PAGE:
Where Have All the People Gone?

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Where Have All the People Gone?
Where Have All The People Gone?.jpg
GenreScience fiction
Written byLewis John Carlino
Sandor Stern
Directed byJohn Llewellyn Moxey
StarringPeter Graves
Music byRobert Prince
Country of originUnited States
Original language(s)English
Executive producer(s)Charles W. Fries
Producer(s)Gerald I. Isenberg
Gerald W. Abrams (associate producer)
CinematographyMichael D. Margulies
Editor(s)John A. Martinelli
Running time74 minutes
Production company(s)The Jozak Company
Alpine Productions Inc.
Metromedia Producers Corporation
DistributorNBC (1974, USA, TV)
Lorimar Home Video (USA, VHS)
Reel Media International (worldwide, all media)
Original networkNBC
Original releaseOctober 8, 1974 (1974-10-08) (USA)

Where Have All the People Gone? is a 1974 American made-for-television science fiction drama film starring Peter Graves, Kathleen Quinlan, George O'Hanlon, Jr. and Verna Bloom.


On a camping trip in the Sierra Nevada mountains in central California, Steven Anders and his two teenage children, Deborah and David, are exploring a cave when they experience an earthquake. After emerging, they hear from a ranch-hand who was outside that there was a bright solar flash prior to the earthquake. He soon falls ill and dies, whereupon his body turns to a powdery substance. As the family comes down from the mountain to the nearest town, they discover that everyone has turned to the powdery substance inside their clothing, and there are few survivors.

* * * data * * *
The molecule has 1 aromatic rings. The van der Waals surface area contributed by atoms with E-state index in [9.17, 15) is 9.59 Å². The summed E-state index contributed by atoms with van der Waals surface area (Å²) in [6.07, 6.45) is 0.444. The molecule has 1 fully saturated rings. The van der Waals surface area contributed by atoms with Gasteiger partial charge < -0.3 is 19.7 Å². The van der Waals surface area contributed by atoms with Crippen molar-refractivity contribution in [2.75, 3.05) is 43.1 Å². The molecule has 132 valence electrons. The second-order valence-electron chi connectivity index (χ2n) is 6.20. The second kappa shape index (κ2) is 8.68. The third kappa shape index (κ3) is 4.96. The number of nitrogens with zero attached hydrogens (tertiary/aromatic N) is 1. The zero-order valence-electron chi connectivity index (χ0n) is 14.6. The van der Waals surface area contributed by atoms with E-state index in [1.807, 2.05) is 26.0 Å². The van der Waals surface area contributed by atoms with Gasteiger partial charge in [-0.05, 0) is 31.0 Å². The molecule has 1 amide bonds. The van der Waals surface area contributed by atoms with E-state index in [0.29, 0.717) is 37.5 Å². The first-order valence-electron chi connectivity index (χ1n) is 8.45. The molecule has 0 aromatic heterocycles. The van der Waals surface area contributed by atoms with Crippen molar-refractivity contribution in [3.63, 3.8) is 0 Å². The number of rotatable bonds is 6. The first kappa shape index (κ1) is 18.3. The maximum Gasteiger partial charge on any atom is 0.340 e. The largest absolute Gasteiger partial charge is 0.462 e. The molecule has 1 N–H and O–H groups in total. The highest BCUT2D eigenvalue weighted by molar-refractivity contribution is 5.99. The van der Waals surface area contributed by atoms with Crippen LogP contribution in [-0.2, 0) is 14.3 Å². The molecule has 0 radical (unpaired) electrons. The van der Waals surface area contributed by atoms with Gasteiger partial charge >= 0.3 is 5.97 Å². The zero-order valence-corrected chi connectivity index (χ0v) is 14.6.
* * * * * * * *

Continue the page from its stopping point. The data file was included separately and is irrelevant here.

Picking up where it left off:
Owing to fear and anxiety, most people they find are focused only on their own survival, but as the family try to make their way home to Malibu (where the mother had returned earlier from the camping trip), they find two people that need their help, as well as a man who invites them to be neighbors.

They face dangers ranging from wild dogs, who seem to have been driven mad from the solar flare, to a gunman who steals their car. They rescue a woman, Jenny, and later a young boy whose family was killed by two men who stole their car. Apart from the physical journey, they struggle to overcome the emotional trauma of the events.

They find their way home and discover a note left for them by the mother, who has also died and turned into a powdery substance. They are informed that a virus outbreak that began after the solar flare is responsible for most of the deaths, and that some people have a genetic resistance. Jenny almost commits suicide by attempting to drown herself into the ocean waves, but she is rescued. After initial grief, they later continue with a hopeful outlook by moving into northern California.


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